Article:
Trip.com may also tap into the traffic of Booking.com, which is testing Booking.basic, a service that introduces third-party availability of hotels and bed-and-breakfasts, including those diverted from Agoda and Ctrip. In the future, a hotel reservation made on Booking.com may very well get a confirmation letter identifying Trip.com as the reservation provider.
Other than online user traffic, the company also needs to improve its global brand awareness through brick-and-mortar presence. Ctrip recently launched its first overseas concept store at the Dubai International Airport, providing travelers with multi-lingual service.
Globalizing inventory supply
Boosting inventory is as important as building traffic and conversion. That means Ctrip has to source global inventory and integrate the supply chains, develop end-to-end services and ensure online-offline connectivity.
In view of resource optimization, Trip.com and its parent Ctrip have to make full use of their local inventory in China to serve more foreign travelers. For overseas inventory, Ctrip is growing its hotel business development team to sign up suppliers in popular destinations in Asia, Europe and America.
Trip.com also provides airport pick-up/drop-off service in its Hong Kong operation, connecting the offering to its chauffeur service inventory under the brand of Skytransfer. As of May, Skytransfer has expanded its service to 200 airports in 150 cities in Asia, Europe and North America, and aims to cover 800 airports globally by the end of this year.
From Asia to the world
The company is blazing a globalization trail through localizing its services in its targeted destinations, starting with the flourishing Asian neighbors. Trip.com was officially presented as “Ctrip’s Asia Pacific focused one-stop travel booking service” in a February announcement about the company’s distribution partnership with South Korea’s railway operator. The deal is to encourage "customers from all over the world" to purchase high-speed rail tickets on the website. The company also plans to set up a call center in South Korea to enhance customer service.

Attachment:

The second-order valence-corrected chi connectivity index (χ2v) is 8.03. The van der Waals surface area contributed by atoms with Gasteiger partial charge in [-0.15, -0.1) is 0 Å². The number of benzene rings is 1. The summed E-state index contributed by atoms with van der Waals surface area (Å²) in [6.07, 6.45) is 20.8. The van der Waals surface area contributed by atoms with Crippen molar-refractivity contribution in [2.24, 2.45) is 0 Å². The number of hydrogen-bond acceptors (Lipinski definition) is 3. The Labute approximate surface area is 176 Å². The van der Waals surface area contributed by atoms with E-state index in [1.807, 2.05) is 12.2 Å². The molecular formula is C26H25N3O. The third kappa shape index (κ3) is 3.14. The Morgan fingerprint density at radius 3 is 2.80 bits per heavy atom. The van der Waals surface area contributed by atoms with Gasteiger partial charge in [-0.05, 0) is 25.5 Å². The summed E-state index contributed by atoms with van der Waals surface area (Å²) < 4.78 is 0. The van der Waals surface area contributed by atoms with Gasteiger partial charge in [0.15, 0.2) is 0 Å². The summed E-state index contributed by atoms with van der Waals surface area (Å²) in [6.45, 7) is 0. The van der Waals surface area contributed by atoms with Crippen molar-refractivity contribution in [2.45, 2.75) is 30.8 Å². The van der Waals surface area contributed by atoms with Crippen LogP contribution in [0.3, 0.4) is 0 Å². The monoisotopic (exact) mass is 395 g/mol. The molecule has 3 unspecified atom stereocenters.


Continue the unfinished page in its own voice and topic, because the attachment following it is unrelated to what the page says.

Ctrip announced in May that Trip.com entered the Japan source market with the launch of the Trip.com Global Card in association with the Sumitomo-UnionPay partnership. Ms. Jane Sun, CEO of Ctrip, noted that the company has great opportunities in Japan, the second largest tourism market in Asia with 17.9 million outbound tourists in 2017. The company aims to grow its share of revenue generated from international market to 40%-50% in the next five years and Japanese travelers will be an indispensable customer source for achieving the goal.
But wooing Japanese tourists may prove a formidable task as Ctrip will have to take on local and traditional tourism giants like JTB Group, which has been in operation for more than a century. Since 2017, JTB has been maintaining an inventory agreement with Agoda, Booking Holdings’ Asia-based hotel reservation brand. Ctrip strives for a stronger foothold having set up an office in Tokyo since 2014, and forms alliances with local players.
Booking Holdings and Ctrip, as the world’s largest and second-largest online travel titans (by market capitalization), are frenemies: Booking Holdings had a 8.5% stake in Ctrip as of March 31, 2018, and injected USD 450 million in Meituan, a major domestic rival for Ctrip, in October 2017. Booking Holdings recently invested USD 500 million in Didi and teamed up with the Chinese car-hailing giant to allow Didi users to book hotels through Booking.com or Agoda.
Compared to Booking Holdings, which boasts an inventory of 1.5 million hotels around the world and has subsidiary brands including Booking.com and Agoda, Ctrip covers more than 1.2 million hotels globally and is determined to expand in Asia and beyond. This could be an uphill battle, as its biggest competitor’s key brands, Booking.com and Agoda, have both taken root in Asia for years.